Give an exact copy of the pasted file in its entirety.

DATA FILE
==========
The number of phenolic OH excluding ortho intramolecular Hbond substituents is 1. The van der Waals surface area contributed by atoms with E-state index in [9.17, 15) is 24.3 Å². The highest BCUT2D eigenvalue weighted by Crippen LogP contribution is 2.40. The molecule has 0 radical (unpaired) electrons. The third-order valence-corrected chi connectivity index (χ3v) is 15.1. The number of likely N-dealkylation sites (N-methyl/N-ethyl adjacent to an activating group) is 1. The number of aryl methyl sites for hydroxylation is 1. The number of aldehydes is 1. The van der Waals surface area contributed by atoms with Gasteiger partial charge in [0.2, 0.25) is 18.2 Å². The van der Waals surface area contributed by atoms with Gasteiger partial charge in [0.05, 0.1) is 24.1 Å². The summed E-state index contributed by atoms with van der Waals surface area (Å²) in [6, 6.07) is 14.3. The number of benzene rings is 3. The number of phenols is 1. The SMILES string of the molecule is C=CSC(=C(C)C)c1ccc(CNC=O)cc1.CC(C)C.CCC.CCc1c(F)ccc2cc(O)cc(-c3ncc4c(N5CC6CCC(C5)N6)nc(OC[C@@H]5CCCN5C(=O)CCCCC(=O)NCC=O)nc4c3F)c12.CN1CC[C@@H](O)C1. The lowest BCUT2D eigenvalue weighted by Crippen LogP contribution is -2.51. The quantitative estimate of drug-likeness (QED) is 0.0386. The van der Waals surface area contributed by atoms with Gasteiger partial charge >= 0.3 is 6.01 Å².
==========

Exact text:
The number of phenolic OH excluding ortho intramolecular Hbond substituents is 1. The van der Waals surface area contributed by atoms with E-state index in [9.17, 15) is 24.3 Å². The highest BCUT2D eigenvalue weighted by Crippen LogP contribution is 2.40. The molecule has 0 radical (unpaired) electrons. The third-order valence-corrected chi connectivity index (χ3v) is 15.1. The number of likely N-dealkylation sites (N-methyl/N-ethyl adjacent to an activating group) is 1. The number of aryl methyl sites for hydroxylation is 1. The number of aldehydes is 1. The van der Waals surface area contributed by atoms with Gasteiger partial charge in [0.2, 0.25) is 18.2 Å². The van der Waals surface area contributed by atoms with Gasteiger partial charge in [0.05, 0.1) is 24.1 Å². The summed E-state index contributed by atoms with van der Waals surface area (Å²) in [6, 6.07) is 14.3. The number of benzene rings is 3. The number of phenols is 1. The SMILES string of the molecule is C=CSC(=C(C)C)c1ccc(CNC=O)cc1.CC(C)C.CCC.CCc1c(F)ccc2cc(O)cc(-c3ncc4c(N5CC6CCC(C5)N6)nc(OC[C@@H]5CCCN5C(=O)CCCCC(=O)NCC=O)nc4c3F)c12.CN1CC[C@@H](O)C1. The lowest BCUT2D eigenvalue weighted by Crippen LogP contribution is -2.51. The quantitative estimate of drug-likeness (QED) is 0.0386. The van der Waals surface area contributed by atoms with Gasteiger partial charge >= 0.3 is 6.01 Å².